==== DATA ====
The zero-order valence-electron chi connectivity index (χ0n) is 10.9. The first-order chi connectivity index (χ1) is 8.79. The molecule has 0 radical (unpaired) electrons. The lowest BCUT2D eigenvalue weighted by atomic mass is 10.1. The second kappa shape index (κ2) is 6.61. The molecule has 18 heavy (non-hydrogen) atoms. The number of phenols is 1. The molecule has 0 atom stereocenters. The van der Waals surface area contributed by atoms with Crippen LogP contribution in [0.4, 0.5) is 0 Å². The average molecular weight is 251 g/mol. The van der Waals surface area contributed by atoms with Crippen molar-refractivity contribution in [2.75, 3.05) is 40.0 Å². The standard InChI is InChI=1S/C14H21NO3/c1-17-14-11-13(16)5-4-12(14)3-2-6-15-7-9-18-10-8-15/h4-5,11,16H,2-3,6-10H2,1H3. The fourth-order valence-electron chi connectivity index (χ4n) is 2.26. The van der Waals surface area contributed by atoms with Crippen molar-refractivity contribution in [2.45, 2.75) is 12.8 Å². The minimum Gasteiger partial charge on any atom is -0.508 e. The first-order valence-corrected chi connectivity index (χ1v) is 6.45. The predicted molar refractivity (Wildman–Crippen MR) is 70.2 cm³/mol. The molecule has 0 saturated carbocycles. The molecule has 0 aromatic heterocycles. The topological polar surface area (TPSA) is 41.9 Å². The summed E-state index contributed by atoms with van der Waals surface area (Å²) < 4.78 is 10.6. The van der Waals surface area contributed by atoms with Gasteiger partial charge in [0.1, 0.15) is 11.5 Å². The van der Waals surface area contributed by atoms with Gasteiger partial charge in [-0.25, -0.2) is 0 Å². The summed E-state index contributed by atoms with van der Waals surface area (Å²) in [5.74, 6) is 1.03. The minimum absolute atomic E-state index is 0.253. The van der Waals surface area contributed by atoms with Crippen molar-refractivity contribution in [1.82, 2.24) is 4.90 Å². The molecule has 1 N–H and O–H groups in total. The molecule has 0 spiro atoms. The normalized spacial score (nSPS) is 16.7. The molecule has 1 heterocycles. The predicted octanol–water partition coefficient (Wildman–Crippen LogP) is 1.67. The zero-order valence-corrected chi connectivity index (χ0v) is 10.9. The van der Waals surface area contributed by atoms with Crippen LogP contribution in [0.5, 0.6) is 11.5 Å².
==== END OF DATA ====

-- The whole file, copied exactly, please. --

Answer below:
The zero-order valence-electron chi connectivity index (χ0n) is 10.9. The first-order chi connectivity index (χ1) is 8.79. The molecule has 0 radical (unpaired) electrons. The lowest BCUT2D eigenvalue weighted by atomic mass is 10.1. The second kappa shape index (κ2) is 6.61. The molecule has 18 heavy (non-hydrogen) atoms. The number of phenols is 1. The molecule has 0 atom stereocenters. The van der Waals surface area contributed by atoms with Crippen LogP contribution in [0.4, 0.5) is 0 Å². The average molecular weight is 251 g/mol. The van der Waals surface area contributed by atoms with Crippen molar-refractivity contribution in [2.75, 3.05) is 40.0 Å². The standard InChI is InChI=1S/C14H21NO3/c1-17-14-11-13(16)5-4-12(14)3-2-6-15-7-9-18-10-8-15/h4-5,11,16H,2-3,6-10H2,1H3. The fourth-order valence-electron chi connectivity index (χ4n) is 2.26. The van der Waals surface area contributed by atoms with Crippen molar-refractivity contribution in [2.45, 2.75) is 12.8 Å². The minimum Gasteiger partial charge on any atom is -0.508 e. The first-order valence-corrected chi connectivity index (χ1v) is 6.45. The predicted molar refractivity (Wildman–Crippen MR) is 70.2 cm³/mol. The molecule has 0 saturated carbocycles. The molecule has 0 aromatic heterocycles. The topological polar surface area (TPSA) is 41.9 Å². The summed E-state index contributed by atoms with van der Waals surface area (Å²) < 4.78 is 10.6. The van der Waals surface area contributed by atoms with Gasteiger partial charge in [0.1, 0.15) is 11.5 Å². The van der Waals surface area contributed by atoms with Gasteiger partial charge in [-0.25, -0.2) is 0 Å². The summed E-state index contributed by atoms with van der Waals surface area (Å²) in [5.74, 6) is 1.03. The minimum absolute atomic E-state index is 0.253. The van der Waals surface area contributed by atoms with Crippen molar-refractivity contribution in [1.82, 2.24) is 4.90 Å². The molecule has 1 N–H and O–H groups in total. The molecule has 0 spiro atoms. The normalized spacial score (nSPS) is 16.7. The molecule has 1 heterocycles. The predicted octanol–water partition coefficient (Wildman–Crippen LogP) is 1.67. The zero-order valence-corrected chi connectivity index (χ0v) is 10.9. The van der Waals surface area contributed by atoms with Crippen LogP contribution in [0.5, 0.6) is 11.5 Å².